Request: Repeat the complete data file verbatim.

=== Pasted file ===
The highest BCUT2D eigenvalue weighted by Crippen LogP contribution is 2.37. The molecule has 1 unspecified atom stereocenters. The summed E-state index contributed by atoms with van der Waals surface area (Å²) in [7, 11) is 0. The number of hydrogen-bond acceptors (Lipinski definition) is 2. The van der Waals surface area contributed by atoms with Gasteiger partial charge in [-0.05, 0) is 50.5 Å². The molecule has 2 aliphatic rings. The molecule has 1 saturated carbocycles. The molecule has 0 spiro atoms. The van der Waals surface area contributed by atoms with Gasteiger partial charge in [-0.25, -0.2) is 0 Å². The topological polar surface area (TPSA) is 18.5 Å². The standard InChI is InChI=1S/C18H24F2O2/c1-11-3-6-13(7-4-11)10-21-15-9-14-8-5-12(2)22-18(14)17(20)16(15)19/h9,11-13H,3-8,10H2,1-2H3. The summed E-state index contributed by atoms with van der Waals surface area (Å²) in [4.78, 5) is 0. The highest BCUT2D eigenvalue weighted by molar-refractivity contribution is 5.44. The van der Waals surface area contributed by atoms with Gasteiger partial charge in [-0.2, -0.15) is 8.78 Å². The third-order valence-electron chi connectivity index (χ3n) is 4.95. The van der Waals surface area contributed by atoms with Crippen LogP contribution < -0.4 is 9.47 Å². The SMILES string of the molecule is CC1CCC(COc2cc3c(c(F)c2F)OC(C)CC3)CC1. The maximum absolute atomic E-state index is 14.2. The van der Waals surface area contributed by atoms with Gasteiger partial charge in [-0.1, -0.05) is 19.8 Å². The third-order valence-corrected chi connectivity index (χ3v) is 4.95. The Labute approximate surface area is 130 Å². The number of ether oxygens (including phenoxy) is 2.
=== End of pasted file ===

The highest BCUT2D eigenvalue weighted by Crippen LogP contribution is 2.37. The molecule has 1 unspecified atom stereocenters. The summed E-state index contributed by atoms with van der Waals surface area (Å²) in [7, 11) is 0. The number of hydrogen-bond acceptors (Lipinski definition) is 2. The van der Waals surface area contributed by atoms with Gasteiger partial charge in [-0.05, 0) is 50.5 Å². The molecule has 2 aliphatic rings. The molecule has 1 saturated carbocycles. The molecule has 0 spiro atoms. The van der Waals surface area contributed by atoms with Gasteiger partial charge in [-0.25, -0.2) is 0 Å². The topological polar surface area (TPSA) is 18.5 Å². The standard InChI is InChI=1S/C18H24F2O2/c1-11-3-6-13(7-4-11)10-21-15-9-14-8-5-12(2)22-18(14)17(20)16(15)19/h9,11-13H,3-8,10H2,1-2H3. The summed E-state index contributed by atoms with van der Waals surface area (Å²) in [4.78, 5) is 0. The highest BCUT2D eigenvalue weighted by molar-refractivity contribution is 5.44. The van der Waals surface area contributed by atoms with Gasteiger partial charge in [-0.2, -0.15) is 8.78 Å². The third-order valence-electron chi connectivity index (χ3n) is 4.95. The van der Waals surface area contributed by atoms with Crippen LogP contribution < -0.4 is 9.47 Å². The SMILES string of the molecule is CC1CCC(COc2cc3c(c(F)c2F)OC(C)CC3)CC1. The maximum absolute atomic E-state index is 14.2. The van der Waals surface area contributed by atoms with Gasteiger partial charge in [-0.1, -0.05) is 19.8 Å². The third-order valence-corrected chi connectivity index (χ3v) is 4.95. The Labute approximate surface area is 130 Å². The number of ether oxygens (including phenoxy) is 2.